Job hunters must assume that their references will be checked, but it doesn’t always happen.
A friend of mine recently landed a high-paying, high-responsibility professional job. As a courtesy, she called the people whom she listed as references to thank them for their help in her job hunt.
Not one of them had been called by the company that hired her.
So it goes in the complicated field of job searching and hiring. Job hunters must assume that their references will be checked, just as they have to assume that they’ll be asked to provide a urine sample for a drug analysis. But it’s possible neither will happen.
A new survey for CareerBuilder by Harris Poll reported that about three-fourths of employers conduct background checks before they hire someone, and slightly more than half require drug tests.
As a job hunter, you aren’t likely to know exactly what your prospective employer will do.
Even organizations that require a list of references may end up not making the calls. Chalk it up to being rushed in the hiring process or maybe being frustrated at repeated refusals by former employers to share any valuable performance feedback beyond basic information such as dates of hire and departure.
But consider even that bit of information. It’s a reminder to be honest and accurate with any dates you list. And be sure you get the name of schools or organizations exact. If a background check reveals discrepancies, that may throw your application into the round file, even if it’s just a minor error.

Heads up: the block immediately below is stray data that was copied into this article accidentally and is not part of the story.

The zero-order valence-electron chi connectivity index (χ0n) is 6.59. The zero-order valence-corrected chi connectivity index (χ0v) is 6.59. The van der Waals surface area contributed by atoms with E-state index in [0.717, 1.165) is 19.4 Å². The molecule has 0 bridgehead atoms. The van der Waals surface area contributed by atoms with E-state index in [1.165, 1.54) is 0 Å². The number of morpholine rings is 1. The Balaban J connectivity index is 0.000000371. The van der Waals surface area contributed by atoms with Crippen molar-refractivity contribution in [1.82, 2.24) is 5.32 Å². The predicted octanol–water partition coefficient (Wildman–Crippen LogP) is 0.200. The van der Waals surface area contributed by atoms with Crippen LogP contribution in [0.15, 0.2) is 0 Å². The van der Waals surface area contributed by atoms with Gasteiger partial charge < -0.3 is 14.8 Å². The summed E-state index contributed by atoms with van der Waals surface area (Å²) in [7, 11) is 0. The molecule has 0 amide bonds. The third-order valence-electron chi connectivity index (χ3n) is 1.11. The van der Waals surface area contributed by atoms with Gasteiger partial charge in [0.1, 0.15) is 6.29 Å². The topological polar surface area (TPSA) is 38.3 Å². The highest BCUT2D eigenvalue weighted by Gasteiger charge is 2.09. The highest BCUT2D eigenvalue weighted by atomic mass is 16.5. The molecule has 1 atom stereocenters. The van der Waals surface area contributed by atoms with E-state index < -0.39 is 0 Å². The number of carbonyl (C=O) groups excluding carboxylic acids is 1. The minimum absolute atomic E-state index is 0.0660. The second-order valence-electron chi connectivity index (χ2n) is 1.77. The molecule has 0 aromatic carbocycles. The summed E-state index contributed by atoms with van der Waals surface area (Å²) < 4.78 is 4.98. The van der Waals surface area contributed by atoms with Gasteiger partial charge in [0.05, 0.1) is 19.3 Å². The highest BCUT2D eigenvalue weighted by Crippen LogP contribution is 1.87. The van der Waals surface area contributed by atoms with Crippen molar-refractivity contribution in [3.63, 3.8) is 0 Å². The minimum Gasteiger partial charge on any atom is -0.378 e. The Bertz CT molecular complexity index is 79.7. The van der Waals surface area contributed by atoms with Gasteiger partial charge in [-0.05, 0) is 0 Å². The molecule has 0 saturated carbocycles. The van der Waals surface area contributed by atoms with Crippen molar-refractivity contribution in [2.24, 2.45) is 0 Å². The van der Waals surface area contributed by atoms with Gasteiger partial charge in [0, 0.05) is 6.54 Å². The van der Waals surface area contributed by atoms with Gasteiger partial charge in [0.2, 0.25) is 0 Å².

Many employers hire reference-checking firms to dig into applicants’ work histories, possible legal or criminal records and ask for comments from previous bosses or human resource departments. Dozens of firms provide such services. Other organizations rely on their own human resource officials or managers to do the background checks.
There’s no foolproof way for you, the job hunter, to know how wide and how deep a prospective employer will probe.
There are, though, a relative handful of reference-checking firms that will work directly for you. For a fee, they’ll call your references and do other checks to see what turns up — without revealing that they’re working for you. Allison & Taylor, CheckMyReference, CheckYourReference and GoodHire/True Me are a few of the sites that sell directly to the individual.
If you suspect that a former reference is bad-mouthing you unfairly, or if you worry that, say, your credit report is hurting you, it might be worth your time and money to hire your own check.
I also know of job hunters who had friends pose as potential employers and call references to see what they’re saying. While I can’t endorse subterfuge, it’s been known to uncover bad references that job hunters had no idea were hurting them.
Allison & Taylor recently shared an amusing — and instructional — list of actual responses received by their reference checkers, things like “I can’t believe you were given my name as a reference.”
Job hunters: Contact anyone you list as references. And get a clue as to whether that’s OK with them … and you.
Diane Stafford is the workplace and careers columnist at The Kansas City Star. Email her at firstname.lastname@example.org.